Coronavirus Victoria: Daniel Andrews says Cox Plate backflip prompted by public backlash, not health concerns

Melissa Davey
·4-min read
<span>Photograph: James Ross/AAP</span>
Photograph: James Ross/AAP

Daniel Andrews has acknowledged he agreed with the decision to allow up to 1,250 people on Moonee Valley racecourse for the Cox Plate carnival, and said the event was cancelled not because of public health concerns but because it was unpopular with the public.

The announcement that the Cox Plate would go ahead came in a media release issued late on Tuesday afternoon, and prompted a swift backlash. Despite being questioned repeatedly in recent weeks about what might reopen and when, the premier had never said that the Cox Plate was under consideration or that meetings were occurring with racing stakeholders.

There was strong public criticism of the announcement, given current restrictions in Melbourne stipulate that no more than 10 people from a maximum of two households can meet outdoors for social interaction, exercise or recreation within 25km of their home. Outdoor gatherings and religious ceremonies are limited to five people, plus one faith leader.

Asked on Wednesday if he had agreed with the decision to hold the Cox Plate across 23 and 24 October, Andrews said he had, but he also supported the decision to cancel it.

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“It was the wrong call, it has now been changed, it won’t be happening, and I don’t know that there is much more to add,” Andrews said. “Let’s focus not on what’s happening on Saturday, but on what may be able to happen on Sunday, that is further easing of these rules because of the amazing job and hard work of so many Victorians.”

He confirmed he believed the Cox Plate was safe from a public health perspective but it was cancelled because it was unpopular among the public.

“It went through a normal process that was deemed safe … [people] were not [going to be] sitting on top of each other or next to each other, they would have been spread out and in smaller numbers over the course of the day,” Andrews said.

“It went through the normal process but it was the wrong decision. It went through all the normal public health teams and channels and it was all signed off by that team. That is not the issue. The issue is that it did not meet the expectations of the community. It was not the right decision to make. That’s why it is not happening.”

The racing minister, Martin Pakula, told ABC radio Melbourne on Wednesday morning he “was made very quickly aware of the reaction of the community”.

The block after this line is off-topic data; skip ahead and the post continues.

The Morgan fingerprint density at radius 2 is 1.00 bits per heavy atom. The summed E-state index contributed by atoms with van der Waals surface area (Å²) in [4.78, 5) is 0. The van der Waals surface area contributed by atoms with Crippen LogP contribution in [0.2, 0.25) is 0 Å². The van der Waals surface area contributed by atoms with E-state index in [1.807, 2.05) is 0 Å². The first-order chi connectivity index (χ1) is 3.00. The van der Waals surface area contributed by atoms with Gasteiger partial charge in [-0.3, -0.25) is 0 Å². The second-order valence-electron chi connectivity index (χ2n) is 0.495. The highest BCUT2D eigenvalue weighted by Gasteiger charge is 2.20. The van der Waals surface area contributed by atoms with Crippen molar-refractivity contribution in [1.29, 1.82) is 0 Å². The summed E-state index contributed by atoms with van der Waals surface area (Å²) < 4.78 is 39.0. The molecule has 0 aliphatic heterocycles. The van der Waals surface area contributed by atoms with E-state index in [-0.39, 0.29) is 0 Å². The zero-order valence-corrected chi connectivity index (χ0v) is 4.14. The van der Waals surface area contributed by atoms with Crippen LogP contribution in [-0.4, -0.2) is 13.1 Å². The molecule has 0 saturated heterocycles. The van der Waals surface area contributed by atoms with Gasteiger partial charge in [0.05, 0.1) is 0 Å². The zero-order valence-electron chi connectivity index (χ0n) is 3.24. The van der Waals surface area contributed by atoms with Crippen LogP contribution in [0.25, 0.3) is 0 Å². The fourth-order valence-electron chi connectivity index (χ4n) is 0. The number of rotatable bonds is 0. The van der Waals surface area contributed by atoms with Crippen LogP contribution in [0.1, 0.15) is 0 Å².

“I spoke to the Moonee Valley Racing Club and am happy to put my hand up and say ‘my bad’ and the decision was reversed last night,” he said. He said holding the event had been a request from the Victoria Racing Club.

The VRC chair, Amanda Elliott, told 3AW the discussions with government had been occurring over three months. While she said she was hopeful spectators would be allowed in some capacity, she also had some sympathy “for people who feel if we can’t go to Mum or Dad’s funeral or celebrate a wedding, why should people be able to go to the races?”.

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“The restrictions are beginning to look a little inconsistent and people feel angst around that I think,” she said.

Three new cases of the virus were recorded in Victoria overnight. New South Wales recorded two cases, both linked to the Oran Park cluster in Sydney’s south-west. Eight infections were recorded in overseas travellers in hotel quarantine.

One of the Victorian cases was being treated as a possible reinfection, Andrews said. He said an expert panel had reviewed the case and concluded there wasn’t enough evidence to say that the positive test presented viral shedding.

“It is through an abundance of caution that we are assuming that is a positive case, rather than the person shedding after the original infection,” the premier said.

“We are assuming that person has got it a second time and it seems like there are only a small number in the category and perhaps we will never actually know.

“But I think it’s better to assume and be cautious than to jump to a conclusion that the best of science cannot confirm for you. I think this is the best way to go.”